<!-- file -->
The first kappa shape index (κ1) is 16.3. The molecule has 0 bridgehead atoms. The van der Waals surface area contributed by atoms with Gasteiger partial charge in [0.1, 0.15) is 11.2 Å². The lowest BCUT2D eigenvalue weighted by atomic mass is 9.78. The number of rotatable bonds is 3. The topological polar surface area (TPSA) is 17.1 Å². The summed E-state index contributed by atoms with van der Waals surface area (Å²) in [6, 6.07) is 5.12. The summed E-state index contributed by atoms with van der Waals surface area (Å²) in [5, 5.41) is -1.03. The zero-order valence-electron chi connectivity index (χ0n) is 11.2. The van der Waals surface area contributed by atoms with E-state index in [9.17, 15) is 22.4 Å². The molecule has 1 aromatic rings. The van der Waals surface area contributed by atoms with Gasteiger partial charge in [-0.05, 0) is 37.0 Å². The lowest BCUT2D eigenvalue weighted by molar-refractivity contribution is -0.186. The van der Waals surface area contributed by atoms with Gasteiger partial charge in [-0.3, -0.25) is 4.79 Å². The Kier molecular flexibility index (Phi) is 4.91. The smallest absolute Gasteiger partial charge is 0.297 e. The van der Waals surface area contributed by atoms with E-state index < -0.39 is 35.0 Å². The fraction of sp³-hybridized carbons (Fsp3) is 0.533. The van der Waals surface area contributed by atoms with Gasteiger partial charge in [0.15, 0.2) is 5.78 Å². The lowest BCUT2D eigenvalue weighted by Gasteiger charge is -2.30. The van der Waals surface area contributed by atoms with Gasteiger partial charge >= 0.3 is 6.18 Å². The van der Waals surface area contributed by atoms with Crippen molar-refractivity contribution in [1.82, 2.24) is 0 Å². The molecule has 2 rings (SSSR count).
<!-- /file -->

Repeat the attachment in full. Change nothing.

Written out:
The first kappa shape index (κ1) is 16.3. The molecule has 0 bridgehead atoms. The van der Waals surface area contributed by atoms with Gasteiger partial charge in [0.1, 0.15) is 11.2 Å². The lowest BCUT2D eigenvalue weighted by atomic mass is 9.78. The number of rotatable bonds is 3. The topological polar surface area (TPSA) is 17.1 Å². The summed E-state index contributed by atoms with van der Waals surface area (Å²) in [6, 6.07) is 5.12. The summed E-state index contributed by atoms with van der Waals surface area (Å²) in [5, 5.41) is -1.03. The zero-order valence-electron chi connectivity index (χ0n) is 11.2. The van der Waals surface area contributed by atoms with E-state index in [9.17, 15) is 22.4 Å². The molecule has 1 aromatic rings. The van der Waals surface area contributed by atoms with Gasteiger partial charge in [-0.05, 0) is 37.0 Å². The lowest BCUT2D eigenvalue weighted by molar-refractivity contribution is -0.186. The van der Waals surface area contributed by atoms with Gasteiger partial charge in [-0.3, -0.25) is 4.79 Å². The Kier molecular flexibility index (Phi) is 4.91. The smallest absolute Gasteiger partial charge is 0.297 e. The van der Waals surface area contributed by atoms with E-state index < -0.39 is 35.0 Å². The fraction of sp³-hybridized carbons (Fsp3) is 0.533. The van der Waals surface area contributed by atoms with Gasteiger partial charge in [0.15, 0.2) is 5.78 Å². The lowest BCUT2D eigenvalue weighted by Gasteiger charge is -2.30. The van der Waals surface area contributed by atoms with Gasteiger partial charge >= 0.3 is 6.18 Å². The van der Waals surface area contributed by atoms with Crippen molar-refractivity contribution in [1.82, 2.24) is 0 Å². The molecule has 2 rings (SSSR count).